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Are there any differences among these sentences?

So why would anyone use the exception-based loop in preference to the tried and true?

So why should anyone use the exception-based loop in preference to the tried and true?

So why shall anyone use the exception-based loop in preference to the tried and true?

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These are contextually similar, and in many circumstances not mutually exclusive.

"Would" describes why a person might decide to do an action. It does not actually describe if an action is the best one, but it describes a person's internal motivations.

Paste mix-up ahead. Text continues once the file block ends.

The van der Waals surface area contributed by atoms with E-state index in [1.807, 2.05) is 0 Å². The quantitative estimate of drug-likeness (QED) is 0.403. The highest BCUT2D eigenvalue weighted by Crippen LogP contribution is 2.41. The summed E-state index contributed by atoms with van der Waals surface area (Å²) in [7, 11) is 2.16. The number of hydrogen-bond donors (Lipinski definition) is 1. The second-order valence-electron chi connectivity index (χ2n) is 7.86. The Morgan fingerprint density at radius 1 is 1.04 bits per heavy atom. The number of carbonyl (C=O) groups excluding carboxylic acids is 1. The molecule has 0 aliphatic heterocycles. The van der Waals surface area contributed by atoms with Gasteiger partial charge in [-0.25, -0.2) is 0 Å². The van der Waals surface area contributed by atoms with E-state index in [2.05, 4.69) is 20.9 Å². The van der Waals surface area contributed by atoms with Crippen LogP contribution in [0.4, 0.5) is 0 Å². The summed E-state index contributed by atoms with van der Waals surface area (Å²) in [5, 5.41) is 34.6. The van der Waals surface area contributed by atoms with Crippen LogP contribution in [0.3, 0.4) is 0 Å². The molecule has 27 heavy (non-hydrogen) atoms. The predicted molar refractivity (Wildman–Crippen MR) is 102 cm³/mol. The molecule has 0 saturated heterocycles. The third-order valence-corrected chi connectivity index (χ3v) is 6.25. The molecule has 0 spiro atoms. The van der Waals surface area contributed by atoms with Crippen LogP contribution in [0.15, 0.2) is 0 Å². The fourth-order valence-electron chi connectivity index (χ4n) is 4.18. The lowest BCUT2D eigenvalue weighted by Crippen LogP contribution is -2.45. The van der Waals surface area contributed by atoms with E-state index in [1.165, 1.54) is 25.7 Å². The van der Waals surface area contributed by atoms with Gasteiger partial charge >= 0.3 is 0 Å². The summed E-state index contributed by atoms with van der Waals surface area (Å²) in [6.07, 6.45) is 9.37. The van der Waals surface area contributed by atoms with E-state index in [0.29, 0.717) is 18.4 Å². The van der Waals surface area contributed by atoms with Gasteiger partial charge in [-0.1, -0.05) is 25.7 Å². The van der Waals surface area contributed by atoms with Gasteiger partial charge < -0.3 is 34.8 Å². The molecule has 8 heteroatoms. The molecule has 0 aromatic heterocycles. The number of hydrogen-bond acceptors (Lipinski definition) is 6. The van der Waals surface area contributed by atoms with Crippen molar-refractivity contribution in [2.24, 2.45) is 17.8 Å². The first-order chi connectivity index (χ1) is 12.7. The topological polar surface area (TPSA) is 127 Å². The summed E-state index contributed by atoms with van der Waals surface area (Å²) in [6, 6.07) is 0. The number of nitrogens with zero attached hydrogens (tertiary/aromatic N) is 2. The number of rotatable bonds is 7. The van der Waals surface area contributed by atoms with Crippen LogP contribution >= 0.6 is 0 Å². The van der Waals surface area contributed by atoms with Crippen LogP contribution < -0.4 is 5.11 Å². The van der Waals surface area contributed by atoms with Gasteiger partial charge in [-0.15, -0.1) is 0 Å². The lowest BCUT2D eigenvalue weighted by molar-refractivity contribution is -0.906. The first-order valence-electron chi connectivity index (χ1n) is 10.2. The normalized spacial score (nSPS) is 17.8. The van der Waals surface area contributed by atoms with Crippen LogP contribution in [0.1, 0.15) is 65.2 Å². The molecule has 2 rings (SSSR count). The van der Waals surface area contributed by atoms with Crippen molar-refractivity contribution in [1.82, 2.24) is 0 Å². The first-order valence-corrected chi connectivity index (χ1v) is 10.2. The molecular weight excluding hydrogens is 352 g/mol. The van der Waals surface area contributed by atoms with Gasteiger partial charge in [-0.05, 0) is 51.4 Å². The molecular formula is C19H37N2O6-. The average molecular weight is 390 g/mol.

"Should" is more of an objective reason for why it is better to perform an action (rather than their other options).

If a person knows the best course of action, they probably "would" choose to do what they "should" do (i.e. Their knowledge that it is the best option causes them to decide to choose it).

"Shall" is rarely if ever used this way. It simply asserts that an action is going to be taken. It sounds very awkward, and "would" or "should" are much more common.

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There is another distinction between "why would" and "why should" questions.

To ask: "Why would you do this?" is seeking the motive for such an action.

While: "Why should you do this?" is concerned with a duty or other obligation.

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